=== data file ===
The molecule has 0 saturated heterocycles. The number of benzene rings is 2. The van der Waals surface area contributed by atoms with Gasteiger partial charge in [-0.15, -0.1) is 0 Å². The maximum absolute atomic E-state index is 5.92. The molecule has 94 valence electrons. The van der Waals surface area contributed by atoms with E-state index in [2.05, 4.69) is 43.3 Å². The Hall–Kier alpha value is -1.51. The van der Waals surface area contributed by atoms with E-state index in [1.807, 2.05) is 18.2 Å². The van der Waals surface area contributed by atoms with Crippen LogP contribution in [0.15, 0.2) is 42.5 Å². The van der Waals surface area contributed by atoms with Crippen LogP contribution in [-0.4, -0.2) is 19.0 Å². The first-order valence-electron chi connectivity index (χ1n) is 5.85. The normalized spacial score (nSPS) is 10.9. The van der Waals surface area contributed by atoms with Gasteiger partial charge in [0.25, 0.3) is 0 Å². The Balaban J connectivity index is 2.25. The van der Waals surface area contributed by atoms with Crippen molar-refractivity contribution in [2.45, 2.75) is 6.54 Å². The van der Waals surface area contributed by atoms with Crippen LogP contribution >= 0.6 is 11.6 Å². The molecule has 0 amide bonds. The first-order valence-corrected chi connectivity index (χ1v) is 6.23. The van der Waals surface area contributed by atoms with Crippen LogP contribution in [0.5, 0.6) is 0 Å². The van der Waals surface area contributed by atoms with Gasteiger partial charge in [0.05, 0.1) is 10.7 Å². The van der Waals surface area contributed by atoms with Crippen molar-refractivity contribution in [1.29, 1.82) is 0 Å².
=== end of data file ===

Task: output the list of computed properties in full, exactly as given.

The molecule has 0 saturated heterocycles. The number of benzene rings is 2. The van der Waals surface area contributed by atoms with Gasteiger partial charge in [-0.15, -0.1) is 0 Å². The maximum absolute atomic E-state index is 5.92. The molecule has 94 valence electrons. The van der Waals surface area contributed by atoms with E-state index in [2.05, 4.69) is 43.3 Å². The Hall–Kier alpha value is -1.51. The van der Waals surface area contributed by atoms with E-state index in [1.807, 2.05) is 18.2 Å². The van der Waals surface area contributed by atoms with Crippen LogP contribution in [0.15, 0.2) is 42.5 Å². The van der Waals surface area contributed by atoms with Crippen LogP contribution in [-0.4, -0.2) is 19.0 Å². The first-order valence-electron chi connectivity index (χ1n) is 5.85. The normalized spacial score (nSPS) is 10.9. The van der Waals surface area contributed by atoms with Gasteiger partial charge in [0.25, 0.3) is 0 Å². The Balaban J connectivity index is 2.25. The van der Waals surface area contributed by atoms with Crippen molar-refractivity contribution in [2.45, 2.75) is 6.54 Å². The van der Waals surface area contributed by atoms with Crippen LogP contribution >= 0.6 is 11.6 Å². The molecule has 0 amide bonds. The first-order valence-corrected chi connectivity index (χ1v) is 6.23. The van der Waals surface area contributed by atoms with Crippen LogP contribution in [0.5, 0.6) is 0 Å². The van der Waals surface area contributed by atoms with Gasteiger partial charge in [0.05, 0.1) is 10.7 Å². The van der Waals surface area contributed by atoms with Crippen molar-refractivity contribution in [1.29, 1.82) is 0 Å².